Within the specialty there is a long tradition of audit, which sets the standards of clinical practice. Confidential inquiries into maternal deaths were started in 1953; they were the first of their kind in the world and are often referred to as the “gold standard.” RCOG has its own audit unit, which collects data nationally. Audit also occurs locally, with monthly perinatal meetings and regular data collection to calculate assisted delivery rates. RCOG pioneered continuing medical education five years ago. Teaching and education are part of the training scheme, and weekly postgraduate meetings are held in 78% of hospitals.(3) About 10% of the new modular log book for specialist registrar training is dedicated to the development of management, audit, and teaching skills, and trainees are encouraged to develop interests in medical education and medical management towards the end of their training, helping to enhance the consultant body of the future.
So whereõs the catch?
Like all training programmes this is a simplistic view. In reality, because of competition at the senior house officer level, with over 100 applicants for each specialist registrar vacancy, it takes over two years as a senior house officer, and many applicants have their membership or other qualifications before becoming a specialist registrar.
In May 1996 (latest figures) 1,286 consultants (217 female) and 861 specialist registrars were in post in the United Kingdom. The overall number of female consultants remains substantially lower than in the training grades (45% of British trainees), but over the past five years 40% of new consultant appointees have been women. Part time training is actively supported to further increase this number. There were over 1,800 senior house officers (more than half women), including 739 general practitioner trainees. The specialty prides itself in training overseas doctors (over 800), who make an invaluable contribution to the service.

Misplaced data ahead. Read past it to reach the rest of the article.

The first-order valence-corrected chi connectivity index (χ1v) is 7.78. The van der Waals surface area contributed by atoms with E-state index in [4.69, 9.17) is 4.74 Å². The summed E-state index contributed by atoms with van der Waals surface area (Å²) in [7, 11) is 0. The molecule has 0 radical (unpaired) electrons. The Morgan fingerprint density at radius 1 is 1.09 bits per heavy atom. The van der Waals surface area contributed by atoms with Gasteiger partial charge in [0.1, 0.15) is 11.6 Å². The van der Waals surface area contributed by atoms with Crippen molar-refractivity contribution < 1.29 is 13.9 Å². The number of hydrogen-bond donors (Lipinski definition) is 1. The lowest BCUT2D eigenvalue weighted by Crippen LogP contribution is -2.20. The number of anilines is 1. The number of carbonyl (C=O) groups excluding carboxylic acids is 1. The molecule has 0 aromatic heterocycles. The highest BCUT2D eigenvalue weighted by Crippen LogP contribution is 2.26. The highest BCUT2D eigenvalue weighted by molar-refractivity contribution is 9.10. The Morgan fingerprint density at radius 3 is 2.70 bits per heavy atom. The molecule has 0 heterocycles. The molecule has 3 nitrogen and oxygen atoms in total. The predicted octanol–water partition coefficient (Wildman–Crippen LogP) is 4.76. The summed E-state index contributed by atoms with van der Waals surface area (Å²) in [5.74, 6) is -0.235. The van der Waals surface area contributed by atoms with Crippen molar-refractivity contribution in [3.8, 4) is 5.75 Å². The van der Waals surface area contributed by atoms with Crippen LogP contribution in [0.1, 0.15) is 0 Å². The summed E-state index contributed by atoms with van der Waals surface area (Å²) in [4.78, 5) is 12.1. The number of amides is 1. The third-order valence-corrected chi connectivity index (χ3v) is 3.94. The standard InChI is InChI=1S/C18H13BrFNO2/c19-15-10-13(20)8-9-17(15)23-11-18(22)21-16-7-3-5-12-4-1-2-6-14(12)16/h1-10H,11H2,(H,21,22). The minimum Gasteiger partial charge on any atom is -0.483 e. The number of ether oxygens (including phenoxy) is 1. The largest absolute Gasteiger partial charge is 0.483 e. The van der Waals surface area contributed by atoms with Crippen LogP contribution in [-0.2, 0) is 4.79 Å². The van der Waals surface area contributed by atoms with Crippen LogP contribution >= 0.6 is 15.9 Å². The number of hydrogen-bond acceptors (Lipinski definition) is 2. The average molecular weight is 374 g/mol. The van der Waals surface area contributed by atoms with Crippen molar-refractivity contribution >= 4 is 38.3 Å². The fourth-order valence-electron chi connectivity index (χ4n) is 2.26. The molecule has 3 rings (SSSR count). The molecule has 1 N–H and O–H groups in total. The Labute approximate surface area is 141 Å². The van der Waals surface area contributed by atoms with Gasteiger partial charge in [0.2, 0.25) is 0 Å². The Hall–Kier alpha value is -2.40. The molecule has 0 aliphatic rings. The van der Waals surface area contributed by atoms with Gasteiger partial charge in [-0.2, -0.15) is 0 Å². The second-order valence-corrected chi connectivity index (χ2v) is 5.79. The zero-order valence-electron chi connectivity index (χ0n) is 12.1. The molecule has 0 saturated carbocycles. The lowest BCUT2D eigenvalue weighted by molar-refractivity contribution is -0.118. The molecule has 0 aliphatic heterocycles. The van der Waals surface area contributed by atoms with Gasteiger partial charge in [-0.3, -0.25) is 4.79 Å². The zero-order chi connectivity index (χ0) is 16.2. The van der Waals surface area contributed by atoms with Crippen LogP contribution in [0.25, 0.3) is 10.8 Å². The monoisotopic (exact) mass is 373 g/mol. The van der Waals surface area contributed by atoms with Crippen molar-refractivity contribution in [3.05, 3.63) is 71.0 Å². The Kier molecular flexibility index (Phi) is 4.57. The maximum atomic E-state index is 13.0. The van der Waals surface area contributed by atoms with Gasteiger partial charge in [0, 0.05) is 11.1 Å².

In 1993 obstetrics and gynaecology attracted 4.9% of medical undergraduates,(4) and this has recently increased to 6.9%.5 The rising interest in the specialty is encouraging but is not without problems. RCOG based its calculations of numbers of specialist registrars on an expansion rate for consultants of 5%, but over the past few years the rate has been diminishing: in 1996 it was calculated to be 3.3%. With less expansion and fewer retirements, we are now faced with the overproduction of fully qualified doctors within our specialty, which has implications for current senior house officers. This problem will be further compounded by the loss of 220 specialist registrar jobs over the next three years, as directed by the Medical Workforce Standing Advisory Committee of the Department of Health.